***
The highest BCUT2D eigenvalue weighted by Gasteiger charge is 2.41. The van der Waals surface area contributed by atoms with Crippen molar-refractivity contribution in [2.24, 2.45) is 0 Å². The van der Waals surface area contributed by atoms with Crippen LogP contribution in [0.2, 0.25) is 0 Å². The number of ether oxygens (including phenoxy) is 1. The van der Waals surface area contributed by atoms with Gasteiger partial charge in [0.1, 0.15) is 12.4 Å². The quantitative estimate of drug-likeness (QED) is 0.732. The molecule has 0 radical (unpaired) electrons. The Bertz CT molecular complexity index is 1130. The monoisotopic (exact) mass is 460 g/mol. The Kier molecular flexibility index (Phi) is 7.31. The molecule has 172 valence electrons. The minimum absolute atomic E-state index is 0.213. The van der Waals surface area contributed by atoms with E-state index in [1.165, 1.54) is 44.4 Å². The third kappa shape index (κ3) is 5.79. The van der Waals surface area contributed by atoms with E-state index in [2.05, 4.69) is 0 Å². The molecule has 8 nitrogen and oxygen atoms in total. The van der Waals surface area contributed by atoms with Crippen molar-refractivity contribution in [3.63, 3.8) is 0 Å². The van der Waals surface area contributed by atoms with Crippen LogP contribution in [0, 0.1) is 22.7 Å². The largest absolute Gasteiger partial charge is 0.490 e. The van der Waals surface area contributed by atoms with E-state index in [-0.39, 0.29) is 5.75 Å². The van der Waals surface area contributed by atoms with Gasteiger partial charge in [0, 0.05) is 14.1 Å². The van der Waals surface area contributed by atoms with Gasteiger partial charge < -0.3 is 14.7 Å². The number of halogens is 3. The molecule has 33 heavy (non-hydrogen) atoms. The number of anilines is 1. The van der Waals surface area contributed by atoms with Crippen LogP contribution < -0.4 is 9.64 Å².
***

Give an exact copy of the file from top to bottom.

The highest BCUT2D eigenvalue weighted by Gasteiger charge is 2.41. The van der Waals surface area contributed by atoms with Crippen molar-refractivity contribution in [2.24, 2.45) is 0 Å². The van der Waals surface area contributed by atoms with Crippen LogP contribution in [0.2, 0.25) is 0 Å². The number of ether oxygens (including phenoxy) is 1. The van der Waals surface area contributed by atoms with Gasteiger partial charge in [0.1, 0.15) is 12.4 Å². The quantitative estimate of drug-likeness (QED) is 0.732. The molecule has 0 radical (unpaired) electrons. The Bertz CT molecular complexity index is 1130. The monoisotopic (exact) mass is 460 g/mol. The Kier molecular flexibility index (Phi) is 7.31. The molecule has 172 valence electrons. The minimum absolute atomic E-state index is 0.213. The van der Waals surface area contributed by atoms with E-state index in [1.165, 1.54) is 44.4 Å². The third kappa shape index (κ3) is 5.79. The van der Waals surface area contributed by atoms with E-state index in [2.05, 4.69) is 0 Å². The molecule has 8 nitrogen and oxygen atoms in total. The van der Waals surface area contributed by atoms with Crippen molar-refractivity contribution in [3.63, 3.8) is 0 Å². The van der Waals surface area contributed by atoms with Crippen LogP contribution in [0, 0.1) is 22.7 Å². The largest absolute Gasteiger partial charge is 0.490 e. The van der Waals surface area contributed by atoms with E-state index in [-0.39, 0.29) is 5.75 Å². The van der Waals surface area contributed by atoms with Gasteiger partial charge in [0, 0.05) is 14.1 Å². The van der Waals surface area contributed by atoms with Gasteiger partial charge < -0.3 is 14.7 Å². The number of halogens is 3. The molecule has 33 heavy (non-hydrogen) atoms. The number of anilines is 1. The van der Waals surface area contributed by atoms with Crippen LogP contribution < -0.4 is 9.64 Å².